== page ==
Michael R. Bright joined Ginnie Mae in July 2017 as EVP and Chief Operations Officer, where he manages all operations for Ginnie Mae’s $1.8 trillion portfolio of mortgage-backed securities (MBS). In this capacity, Michael oversees the fulfillment of Ginnie Mae’s core mission - connecting global bond investors with domestic mortgage borrowers while providing oversight of Ginnie’s MBS issuers.
Michael has extensive experience in the mortgage, banking, and securities industries, and is well known as a thought leader and speaker on national housing policy.
Before joining Ginnie Mae, Michael was a director at the Milken Institute’s Center for Financial Markets, where he led the institute’s housing program. He was a co-author of the “DeMarco-Bright” proposal on housing finance reform, which proposed to achieve housing finance reform by building on the Ginnie Mae infrastructure and processes.
In 2013 Michael was a principal staff author of S.1217, the "Corker-Warner" GSE reform bill that passed the Senate Banking Committee the following year. While in the office of U.S. Senator Bob Corker, he also advised on a range of Senate Banking Committee regulatory policy issues.
After leaving the Hill, Michael was with the asset management company BlackRock, where he served as Vice President in the firm’s financial advisory unit, helping national banks and financial regulators to conduct stress tests and other financial analytics. He was also a Senior Vice President with the mortgage firm PennyMac. From 2009 to 2010, Michael spent two years as a mortgage data analyst in large bank supervision at the Office of the Comptroller of the Currency.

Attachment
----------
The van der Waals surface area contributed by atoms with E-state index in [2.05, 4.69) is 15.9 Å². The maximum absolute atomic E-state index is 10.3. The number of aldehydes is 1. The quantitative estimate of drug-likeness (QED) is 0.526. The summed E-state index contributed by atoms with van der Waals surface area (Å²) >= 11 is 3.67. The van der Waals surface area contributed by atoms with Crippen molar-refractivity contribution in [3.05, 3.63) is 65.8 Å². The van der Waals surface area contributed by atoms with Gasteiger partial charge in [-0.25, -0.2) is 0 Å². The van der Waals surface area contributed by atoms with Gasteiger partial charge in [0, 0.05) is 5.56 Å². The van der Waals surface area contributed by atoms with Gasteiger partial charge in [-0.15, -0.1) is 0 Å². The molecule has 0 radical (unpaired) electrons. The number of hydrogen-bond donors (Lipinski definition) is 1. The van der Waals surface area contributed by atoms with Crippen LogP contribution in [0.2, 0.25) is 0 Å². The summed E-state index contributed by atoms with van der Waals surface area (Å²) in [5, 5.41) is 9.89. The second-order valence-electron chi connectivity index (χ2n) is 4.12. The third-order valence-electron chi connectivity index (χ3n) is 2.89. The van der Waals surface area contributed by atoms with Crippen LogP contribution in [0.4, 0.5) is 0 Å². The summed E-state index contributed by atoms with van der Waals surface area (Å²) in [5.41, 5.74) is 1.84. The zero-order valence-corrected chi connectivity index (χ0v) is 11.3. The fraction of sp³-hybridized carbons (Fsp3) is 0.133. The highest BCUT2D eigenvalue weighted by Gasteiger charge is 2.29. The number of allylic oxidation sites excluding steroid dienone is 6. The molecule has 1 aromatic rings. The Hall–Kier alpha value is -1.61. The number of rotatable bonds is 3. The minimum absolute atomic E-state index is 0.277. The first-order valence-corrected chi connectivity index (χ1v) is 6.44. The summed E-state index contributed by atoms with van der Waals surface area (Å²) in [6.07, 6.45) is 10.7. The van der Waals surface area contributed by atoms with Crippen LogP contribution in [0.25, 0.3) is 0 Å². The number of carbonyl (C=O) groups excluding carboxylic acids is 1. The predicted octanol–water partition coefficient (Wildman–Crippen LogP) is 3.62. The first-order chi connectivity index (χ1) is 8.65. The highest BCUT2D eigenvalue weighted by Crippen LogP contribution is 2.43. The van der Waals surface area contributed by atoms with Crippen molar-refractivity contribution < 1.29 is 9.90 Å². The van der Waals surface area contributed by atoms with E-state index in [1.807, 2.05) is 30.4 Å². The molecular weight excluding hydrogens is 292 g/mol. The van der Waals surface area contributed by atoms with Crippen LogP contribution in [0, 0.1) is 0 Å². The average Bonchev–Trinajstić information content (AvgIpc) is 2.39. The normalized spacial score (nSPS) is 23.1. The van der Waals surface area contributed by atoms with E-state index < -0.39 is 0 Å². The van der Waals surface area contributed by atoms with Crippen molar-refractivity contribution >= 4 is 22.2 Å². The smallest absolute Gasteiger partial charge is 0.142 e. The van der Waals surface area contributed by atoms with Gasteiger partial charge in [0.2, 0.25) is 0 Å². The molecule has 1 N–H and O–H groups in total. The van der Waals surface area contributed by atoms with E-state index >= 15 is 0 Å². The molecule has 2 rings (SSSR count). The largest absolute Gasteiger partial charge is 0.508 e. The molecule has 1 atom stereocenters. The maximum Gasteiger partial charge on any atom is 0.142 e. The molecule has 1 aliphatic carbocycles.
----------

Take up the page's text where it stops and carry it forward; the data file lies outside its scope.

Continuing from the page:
Prior to coming to Washington, Michael was an interest rate derivatives trader and MBS market-maker for Wachovia Bank in Charlotte, North Carolina. He began his career in finance in 2002 as a modeler and trader on the servicing hedge at Countrywide Financial in Calabasas, California.
Michael holds a B.A. in International Relations from Johns Hopkins University and an M.A. in the same discipline from the Johns Hopkins School of Advanced International Studies (SAIS).